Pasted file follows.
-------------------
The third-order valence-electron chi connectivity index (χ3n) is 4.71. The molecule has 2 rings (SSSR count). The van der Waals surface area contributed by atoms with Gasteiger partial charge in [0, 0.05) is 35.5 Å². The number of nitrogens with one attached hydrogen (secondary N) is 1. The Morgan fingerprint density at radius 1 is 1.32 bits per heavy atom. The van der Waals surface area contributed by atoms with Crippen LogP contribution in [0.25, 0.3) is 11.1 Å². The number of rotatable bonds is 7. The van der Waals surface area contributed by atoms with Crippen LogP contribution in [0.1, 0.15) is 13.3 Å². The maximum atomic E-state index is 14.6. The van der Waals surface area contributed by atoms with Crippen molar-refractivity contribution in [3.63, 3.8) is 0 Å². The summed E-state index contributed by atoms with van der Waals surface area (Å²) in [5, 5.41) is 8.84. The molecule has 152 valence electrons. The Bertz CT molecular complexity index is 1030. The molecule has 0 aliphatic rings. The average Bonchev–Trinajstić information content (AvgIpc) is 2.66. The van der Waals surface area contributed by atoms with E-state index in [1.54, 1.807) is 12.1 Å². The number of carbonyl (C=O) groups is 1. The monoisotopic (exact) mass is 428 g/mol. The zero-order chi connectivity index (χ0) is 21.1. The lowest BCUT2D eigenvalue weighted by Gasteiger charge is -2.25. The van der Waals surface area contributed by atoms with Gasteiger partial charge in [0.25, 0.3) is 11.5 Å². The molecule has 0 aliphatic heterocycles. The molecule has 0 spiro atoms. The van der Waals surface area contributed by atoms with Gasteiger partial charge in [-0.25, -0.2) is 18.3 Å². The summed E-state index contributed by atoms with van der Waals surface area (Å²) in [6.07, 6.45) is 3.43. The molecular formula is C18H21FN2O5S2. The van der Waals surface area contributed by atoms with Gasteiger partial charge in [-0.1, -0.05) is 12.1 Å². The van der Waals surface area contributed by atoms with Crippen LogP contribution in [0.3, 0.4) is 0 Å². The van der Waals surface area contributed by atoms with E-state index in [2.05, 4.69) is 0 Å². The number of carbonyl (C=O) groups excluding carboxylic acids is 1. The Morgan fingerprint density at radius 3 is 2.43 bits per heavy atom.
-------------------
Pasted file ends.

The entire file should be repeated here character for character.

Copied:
The third-order valence-electron chi connectivity index (χ3n) is 4.71. The molecule has 2 rings (SSSR count). The van der Waals surface area contributed by atoms with Gasteiger partial charge in [0, 0.05) is 35.5 Å². The number of nitrogens with one attached hydrogen (secondary N) is 1. The Morgan fingerprint density at radius 1 is 1.32 bits per heavy atom. The van der Waals surface area contributed by atoms with Crippen LogP contribution in [0.25, 0.3) is 11.1 Å². The number of rotatable bonds is 7. The van der Waals surface area contributed by atoms with Crippen LogP contribution in [0.1, 0.15) is 13.3 Å². The maximum atomic E-state index is 14.6. The van der Waals surface area contributed by atoms with Crippen molar-refractivity contribution in [3.63, 3.8) is 0 Å². The summed E-state index contributed by atoms with van der Waals surface area (Å²) in [5, 5.41) is 8.84. The molecule has 152 valence electrons. The Bertz CT molecular complexity index is 1030. The molecule has 0 aliphatic rings. The average Bonchev–Trinajstić information content (AvgIpc) is 2.66. The van der Waals surface area contributed by atoms with E-state index in [1.54, 1.807) is 12.1 Å². The number of carbonyl (C=O) groups is 1. The monoisotopic (exact) mass is 428 g/mol. The zero-order chi connectivity index (χ0) is 21.1. The lowest BCUT2D eigenvalue weighted by Gasteiger charge is -2.25. The van der Waals surface area contributed by atoms with Gasteiger partial charge in [0.25, 0.3) is 11.5 Å². The molecule has 0 aliphatic heterocycles. The molecule has 0 spiro atoms. The van der Waals surface area contributed by atoms with Gasteiger partial charge in [-0.25, -0.2) is 18.3 Å². The summed E-state index contributed by atoms with van der Waals surface area (Å²) in [6.07, 6.45) is 3.43. The molecular formula is C18H21FN2O5S2. The van der Waals surface area contributed by atoms with Gasteiger partial charge in [-0.1, -0.05) is 12.1 Å². The van der Waals surface area contributed by atoms with Crippen LogP contribution in [0.3, 0.4) is 0 Å². The van der Waals surface area contributed by atoms with E-state index in [2.05, 4.69) is 0 Å². The number of carbonyl (C=O) groups excluding carboxylic acids is 1. The Morgan fingerprint density at radius 3 is 2.43 bits per heavy atom.